The COP began with a warning from Mother Earth, as wild weather hit Durban on Sunday evening, killing eight people in floods, damaging infrastructure and raising disease risks, an object lesson in the effects of climate change.
The South African shack dwellers movement, Abahlali baseMjondolo, responded:
For how many years must we keep saying that human beings cannot live in fire and floods, amongst giant rats and in the mud? For how many years must we keep saying that we are being forced to live in life threatening conditions everyday while millions and millions are spent on stadiums, airports, conferences and incredible salaries for the super-rich? For how long will our demand for our humanity to be recognised by treated as criminal and treasonous?
Occupy COP 17
I’ve been too slow to report that the Occupy COP movement is here in Durban, with activities at Speakers Corner at the corner of Bram Fischer and Walnut Roads near the ICC. There’s a news report here, and you can get updates on Facebook.
At the COP
China has offered to take on binding commitments by 2020, potentially a move that could unlock some progress in the negotiations before rich countries come with other reasons to continue their inaction. Although this is not a new offer, its renewal now puts pressure on India to do something similar.
There is a grave danger that Canada will pull out of the Kyoto Protocol.
Meeting the SA delegation
Today began for me personally in a meeting of civil society organisations with members of the SA delegation, in their noisy prefabricated meeting room in the basement parking garage of the International Convention Centre. (One sometimes suspects an ability to shut out extraneous noise must be a key quality in negotiators.) People raised concerns over progress on the Green Climate Fund (the hope for many is that negotiations on the Transitional Committee’s report on the fund will not be re-opened here in Durban; also, that it should remain principally a vehicle for public – and not private – finance.) Earthlife Africa enquired as to whether and how agreements on agriculture may be advanced, and where we can get details on SA’s proposals – the response pointed out that agriculture is an issue in several different areas of the negotiations, and that sustainable agriculture is promoted in SA’s white paper on climate change.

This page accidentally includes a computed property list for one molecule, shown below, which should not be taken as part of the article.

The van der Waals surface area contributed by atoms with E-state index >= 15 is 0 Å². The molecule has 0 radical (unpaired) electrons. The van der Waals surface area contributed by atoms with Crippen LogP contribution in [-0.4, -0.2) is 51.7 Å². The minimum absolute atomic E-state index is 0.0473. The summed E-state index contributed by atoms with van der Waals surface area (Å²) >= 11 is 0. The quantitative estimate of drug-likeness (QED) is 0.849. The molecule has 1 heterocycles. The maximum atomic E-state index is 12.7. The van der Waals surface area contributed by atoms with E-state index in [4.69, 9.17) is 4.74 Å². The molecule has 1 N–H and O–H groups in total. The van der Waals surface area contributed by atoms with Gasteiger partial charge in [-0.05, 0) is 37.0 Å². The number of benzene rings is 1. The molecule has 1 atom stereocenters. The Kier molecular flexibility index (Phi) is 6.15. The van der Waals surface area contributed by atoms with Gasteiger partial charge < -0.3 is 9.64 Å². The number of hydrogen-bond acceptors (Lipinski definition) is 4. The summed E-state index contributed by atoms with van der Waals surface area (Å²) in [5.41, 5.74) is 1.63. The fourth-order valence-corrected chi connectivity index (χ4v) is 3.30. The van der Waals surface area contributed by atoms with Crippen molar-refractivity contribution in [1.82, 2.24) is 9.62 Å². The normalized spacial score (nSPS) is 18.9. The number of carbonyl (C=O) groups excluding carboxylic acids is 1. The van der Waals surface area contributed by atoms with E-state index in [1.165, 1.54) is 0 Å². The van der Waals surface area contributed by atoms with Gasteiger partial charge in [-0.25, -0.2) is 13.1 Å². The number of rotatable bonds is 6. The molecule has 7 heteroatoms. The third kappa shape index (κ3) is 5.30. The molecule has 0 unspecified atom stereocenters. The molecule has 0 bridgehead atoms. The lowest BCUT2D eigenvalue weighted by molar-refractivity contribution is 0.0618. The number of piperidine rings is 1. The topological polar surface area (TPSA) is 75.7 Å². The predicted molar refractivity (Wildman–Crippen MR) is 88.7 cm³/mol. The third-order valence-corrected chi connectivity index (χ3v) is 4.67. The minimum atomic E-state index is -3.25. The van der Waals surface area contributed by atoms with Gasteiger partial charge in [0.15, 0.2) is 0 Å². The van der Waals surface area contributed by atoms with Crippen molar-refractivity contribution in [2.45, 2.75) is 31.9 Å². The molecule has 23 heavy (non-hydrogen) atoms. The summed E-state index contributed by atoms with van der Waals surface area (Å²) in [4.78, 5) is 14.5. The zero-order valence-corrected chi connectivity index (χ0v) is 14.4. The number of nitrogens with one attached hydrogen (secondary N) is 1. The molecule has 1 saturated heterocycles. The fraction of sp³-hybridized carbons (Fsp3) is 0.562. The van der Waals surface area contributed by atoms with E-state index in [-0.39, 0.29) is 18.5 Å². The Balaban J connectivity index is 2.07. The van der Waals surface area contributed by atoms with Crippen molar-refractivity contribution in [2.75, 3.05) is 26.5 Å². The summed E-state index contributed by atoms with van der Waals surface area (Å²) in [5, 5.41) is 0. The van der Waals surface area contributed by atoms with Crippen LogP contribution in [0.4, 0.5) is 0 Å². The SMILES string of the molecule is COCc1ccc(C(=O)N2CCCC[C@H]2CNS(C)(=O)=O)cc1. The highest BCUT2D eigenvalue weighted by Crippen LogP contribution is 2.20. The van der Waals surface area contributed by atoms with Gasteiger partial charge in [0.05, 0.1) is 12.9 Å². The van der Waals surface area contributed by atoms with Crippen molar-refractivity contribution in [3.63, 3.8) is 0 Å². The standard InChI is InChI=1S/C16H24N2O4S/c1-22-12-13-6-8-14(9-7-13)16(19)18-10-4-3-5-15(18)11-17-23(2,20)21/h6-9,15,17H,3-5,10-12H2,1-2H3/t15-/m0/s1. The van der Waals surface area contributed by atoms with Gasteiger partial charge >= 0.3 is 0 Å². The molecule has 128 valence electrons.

Jane Ngobesi (Albert Luthuli’s daughter), spoke out in favour of sustainable agriculture and against GMOs.
A delegation member suggested that it is really important to ensure that the risks of GMOs and industrial agriculture are documented in peer-reviewed journals, so that these problems can then be included in the technical reports produced by the Intergovernmental Panel on Climate Change.
NB: There will be further SA civil society-govt delegation meetings, on Friday, Monday, Wednesday and next Friday, 8.10am in the SA delegation meeting room in the ICC basement. An email address/contact point in the delegation is firstname.lastname@example.org.
Outside, we hear occasional siren wails as self-important people arrive in awful blue light convoys.
If you are accredited, and at any time it all becomes too much for you, there is a quiet room in the ICC for reflection or prayer, or counselling.
For those following my cycling chronicles, an update. I can report that there is a form of bicycle apartheid at the COP. If you are an accredited delegate, you can make FREE use of the bicycles lined up outside the CCR Expo. As I mentioned before, the hourly rate for everyone else is R50, or R200 a day (only 30% cheaper than basic car hire). The “cycle routes” established for the COP appear to be mere suggestions on a map – nothing actually exists on the streets, so don’t go looking for dedicated lanes, paths or signage.